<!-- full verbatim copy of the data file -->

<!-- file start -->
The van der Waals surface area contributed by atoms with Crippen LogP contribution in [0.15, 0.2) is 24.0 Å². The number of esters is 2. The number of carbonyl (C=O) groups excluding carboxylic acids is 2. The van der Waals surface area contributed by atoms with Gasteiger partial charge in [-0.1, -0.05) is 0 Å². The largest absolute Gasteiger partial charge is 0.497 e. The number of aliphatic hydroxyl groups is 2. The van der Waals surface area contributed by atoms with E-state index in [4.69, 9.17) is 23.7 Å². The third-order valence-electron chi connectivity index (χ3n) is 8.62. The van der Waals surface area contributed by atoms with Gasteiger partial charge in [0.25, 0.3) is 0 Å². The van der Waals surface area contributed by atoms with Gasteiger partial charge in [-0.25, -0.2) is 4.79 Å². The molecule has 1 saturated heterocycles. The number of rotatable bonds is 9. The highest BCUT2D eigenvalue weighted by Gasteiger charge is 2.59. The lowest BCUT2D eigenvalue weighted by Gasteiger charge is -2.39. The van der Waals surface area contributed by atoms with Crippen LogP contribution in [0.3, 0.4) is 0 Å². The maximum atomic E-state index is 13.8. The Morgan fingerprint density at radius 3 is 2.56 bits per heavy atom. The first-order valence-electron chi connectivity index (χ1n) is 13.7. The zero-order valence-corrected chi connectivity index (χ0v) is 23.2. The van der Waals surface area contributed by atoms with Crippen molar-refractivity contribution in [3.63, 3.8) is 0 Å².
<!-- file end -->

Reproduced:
The van der Waals surface area contributed by atoms with Crippen LogP contribution in [0.15, 0.2) is 24.0 Å². The number of esters is 2. The number of carbonyl (C=O) groups excluding carboxylic acids is 2. The van der Waals surface area contributed by atoms with Gasteiger partial charge in [-0.1, -0.05) is 0 Å². The largest absolute Gasteiger partial charge is 0.497 e. The number of aliphatic hydroxyl groups is 2. The van der Waals surface area contributed by atoms with E-state index in [4.69, 9.17) is 23.7 Å². The third-order valence-electron chi connectivity index (χ3n) is 8.62. The van der Waals surface area contributed by atoms with Gasteiger partial charge in [0.25, 0.3) is 0 Å². The van der Waals surface area contributed by atoms with Gasteiger partial charge in [-0.25, -0.2) is 4.79 Å². The molecule has 1 saturated heterocycles. The number of rotatable bonds is 9. The highest BCUT2D eigenvalue weighted by Gasteiger charge is 2.59. The lowest BCUT2D eigenvalue weighted by Gasteiger charge is -2.39. The van der Waals surface area contributed by atoms with Crippen LogP contribution in [0.3, 0.4) is 0 Å². The maximum atomic E-state index is 13.8. The Morgan fingerprint density at radius 3 is 2.56 bits per heavy atom. The first-order valence-electron chi connectivity index (χ1n) is 13.7. The zero-order valence-corrected chi connectivity index (χ0v) is 23.2. The van der Waals surface area contributed by atoms with Crippen molar-refractivity contribution in [3.63, 3.8) is 0 Å².